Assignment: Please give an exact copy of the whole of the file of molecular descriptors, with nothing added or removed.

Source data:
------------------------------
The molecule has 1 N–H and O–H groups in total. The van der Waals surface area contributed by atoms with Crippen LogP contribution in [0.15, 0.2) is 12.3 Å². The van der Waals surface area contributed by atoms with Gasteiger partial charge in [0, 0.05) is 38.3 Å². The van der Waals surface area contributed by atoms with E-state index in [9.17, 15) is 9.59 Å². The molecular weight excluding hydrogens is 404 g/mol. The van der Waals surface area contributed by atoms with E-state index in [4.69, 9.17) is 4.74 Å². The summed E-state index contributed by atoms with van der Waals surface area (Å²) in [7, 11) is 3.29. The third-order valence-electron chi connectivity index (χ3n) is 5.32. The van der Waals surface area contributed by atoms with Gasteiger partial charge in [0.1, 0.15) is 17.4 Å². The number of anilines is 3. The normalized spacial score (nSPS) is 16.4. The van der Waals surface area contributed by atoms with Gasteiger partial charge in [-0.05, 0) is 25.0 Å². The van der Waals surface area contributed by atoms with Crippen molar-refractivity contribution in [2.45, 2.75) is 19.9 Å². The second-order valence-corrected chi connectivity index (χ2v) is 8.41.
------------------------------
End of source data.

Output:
The molecule has 1 N–H and O–H groups in total. The van der Waals surface area contributed by atoms with Crippen LogP contribution in [0.15, 0.2) is 12.3 Å². The van der Waals surface area contributed by atoms with Gasteiger partial charge in [0, 0.05) is 38.3 Å². The van der Waals surface area contributed by atoms with E-state index in [9.17, 15) is 9.59 Å². The molecular weight excluding hydrogens is 404 g/mol. The van der Waals surface area contributed by atoms with E-state index in [4.69, 9.17) is 4.74 Å². The summed E-state index contributed by atoms with van der Waals surface area (Å²) in [7, 11) is 3.29. The third-order valence-electron chi connectivity index (χ3n) is 5.32. The van der Waals surface area contributed by atoms with Gasteiger partial charge in [0.1, 0.15) is 17.4 Å². The number of anilines is 3. The normalized spacial score (nSPS) is 16.4. The van der Waals surface area contributed by atoms with Gasteiger partial charge in [-0.05, 0) is 25.0 Å². The van der Waals surface area contributed by atoms with Crippen molar-refractivity contribution in [2.45, 2.75) is 19.9 Å². The second-order valence-corrected chi connectivity index (χ2v) is 8.41.